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Policy Debate: Should the Death Tax Be Abolished?

Issues and Background
I think it's so irritating that once I die, 55 percent of my money goes to the United States government . . . You know why that's so irritating? Because you already have paid nearly 50 percent.... when you leave like a house or you leave money to people, then they're taxed 55 percent, so you've got to leave them enough so that once they're taxed, they still have some money.... That's why you always hear about people where their aunts left them houses or left them stuff and they can't keep the house because the taxes are so much. 
~Oprah Winfrey, August 4, 1997
. . . In this world, nothing is certain but death and taxes. 
~Benjamin Franklin
The federal estate tax, less formally known as the "death tax," was introduced in 1916 to help provide revenue to support military expenditures during World War I. Similar estate taxes had been introduced for short periods of time in 1797, 1862, and 1898 to fund military buildups or wars. Under the Economic Growth and Taxpayer Relief Reconciliation Act of 2001 (signed on June 7, 2001), the estate tax will be phased out over a 10-year interval. This repeal, however, is temporary and the estate tax will be reinstated in 2011 unless further legislation is passed to extend the terms of this act. In the spring of 2005, the House passed such legislation. On June 8, 2006, the Senate voted against a permanent appeal of the estate tax.

While the federal estate tax was originally introduced to provide a source of wartime revenue, it had been kept primarily as a means of redistributing wealth. While economic efficiency may require that individuals be rewarded for high productivity, successful innovation, and risk-taking, it is less clear that their grandchildren, great-grandchildren, and subsequent generations must share in this reward. One of the basic equity issues is whether some individuals should receive larger and higher quality investments in education simply because they were born into a wealthy family. A tax on large inheritances is expected to reduce the extent of wealth inequality across U.S. households. 

Opponents of the death tax, though, argue that an efficiency cost is associated with this attempt to provide greater equity. A high death tax alters incentives to acquire wealth for bequest purposes. The direction of this effect, however, is not obvious. Since a higher tax rate raises the cost of providing a bequest of a given size, it may be expected to result in a reduction in the size of bequests. An altruistic parent, however, who plans to leave a given amount of wealth for his or her children will now have to set aside more funds to meet this goal (as observed by Oprah Winfrey in the quote at the top of this page). Thus, it is not clear whether this tax will reduce or increase the incentive to save (this possibility seems to have been ignored in many of the commentaries appearing in the links below). This is a question that can only be resolved through empirical evidence.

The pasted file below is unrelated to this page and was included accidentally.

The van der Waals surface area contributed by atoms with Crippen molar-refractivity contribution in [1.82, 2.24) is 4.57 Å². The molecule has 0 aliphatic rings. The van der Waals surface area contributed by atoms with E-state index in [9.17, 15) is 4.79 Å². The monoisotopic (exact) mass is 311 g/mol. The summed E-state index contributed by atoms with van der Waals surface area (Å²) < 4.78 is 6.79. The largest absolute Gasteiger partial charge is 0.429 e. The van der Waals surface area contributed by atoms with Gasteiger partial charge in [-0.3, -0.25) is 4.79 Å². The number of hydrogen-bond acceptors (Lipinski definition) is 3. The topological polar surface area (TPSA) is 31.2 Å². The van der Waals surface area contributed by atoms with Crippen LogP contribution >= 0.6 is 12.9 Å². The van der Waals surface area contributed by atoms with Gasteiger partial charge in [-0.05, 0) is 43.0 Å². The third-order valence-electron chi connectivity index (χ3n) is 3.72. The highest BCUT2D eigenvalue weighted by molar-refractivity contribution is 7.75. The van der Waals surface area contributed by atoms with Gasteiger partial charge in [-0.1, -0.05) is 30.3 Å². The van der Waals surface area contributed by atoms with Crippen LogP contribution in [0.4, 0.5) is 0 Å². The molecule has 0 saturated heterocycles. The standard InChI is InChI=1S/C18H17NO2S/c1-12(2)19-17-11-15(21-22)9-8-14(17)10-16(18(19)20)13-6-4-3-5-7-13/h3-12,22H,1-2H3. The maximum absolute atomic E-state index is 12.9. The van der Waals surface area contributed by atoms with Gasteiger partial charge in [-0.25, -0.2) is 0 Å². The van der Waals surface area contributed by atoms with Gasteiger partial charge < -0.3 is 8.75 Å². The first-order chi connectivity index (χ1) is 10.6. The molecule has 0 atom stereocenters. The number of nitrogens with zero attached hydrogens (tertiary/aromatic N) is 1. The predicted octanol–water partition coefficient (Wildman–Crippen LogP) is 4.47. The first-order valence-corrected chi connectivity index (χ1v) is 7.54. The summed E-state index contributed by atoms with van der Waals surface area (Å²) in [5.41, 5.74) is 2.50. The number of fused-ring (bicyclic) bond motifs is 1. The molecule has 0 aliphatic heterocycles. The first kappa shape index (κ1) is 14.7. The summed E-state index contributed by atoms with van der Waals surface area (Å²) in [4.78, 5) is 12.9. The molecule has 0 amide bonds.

The most damning evidence against the death tax is provided by a December 1998 Joint Economic Committee study that indicates that the cost of complying with and collecting the tax exceeds the amount of tax revenue generated. Critics of the tax also note that the very wealthiest individuals can afford to hire lawyers, tax consultants, and estate planners who provide assistance in finding legal means of avoiding estate taxes on inherited wealth. 

Another argument against the death tax is that the wealth that is inherited is derived from income that had already been taxed when it was received. Opponents of this tax argue that it is unfair to tax this income twice. Critics also note that the tax rate on large estates in the U.S. is substantially above that of other countries. 

Since the death tax is frequently imposed on nonliquid assets, meeting the tax liability sometimes required the sale of these assets. This may lead to the sale of a family business to meet tax liability. If a family meets the tax liability by borrowing money, this adds to the debt burden of the business at a time when it is already having to deal with the loss of the previous owner. A business failure may become more likely in such a situation. In either case, family-owned businesses may have to be liquidated as a result of the death tax. 

Primary Resources and Data

  • Internal Revenue Service
    The Internal Revenue Service web site provides an extensive collection of detailed information on the estate tax that exists under current law. Some of the most relevant information may be found on their pages on: 

  • Economic Growth and Taxpayer Relief Act of 2001
    The Economic Growth and Taxpayer Relief Act of 2001 phases out the estate tax over a 10-year period. This page contains the text of this Act.

  • American Council for Capital Formation Center for Policy Research, "An International Comparison of Death Tax Rates"
    This online document, provided by the American Council for Capital Formation Center for Policy Research, contains a listing of the highest marginal estate tax rates for 24 countries. The document notes that the average maximum death tax rate is 21.6% for these countries. Of the 24 countries surveyed, only Japan (with a maximum marginal death tax rate of 70%) has a maximum marginal rate that exceeds the 55% maximum marginal death tax rate in the U.S.

  • Findlaw, "Estate and Gift Tax FAQ"
    This online document describes the status of Federal and state death taxes under current law. It is noted that many states have eliminated or reduced the level of death taxes in recent years. 

  • Isabel V. Sawhill and Daniel P. McMurrer, "Are Justice and Inequality Compatible?"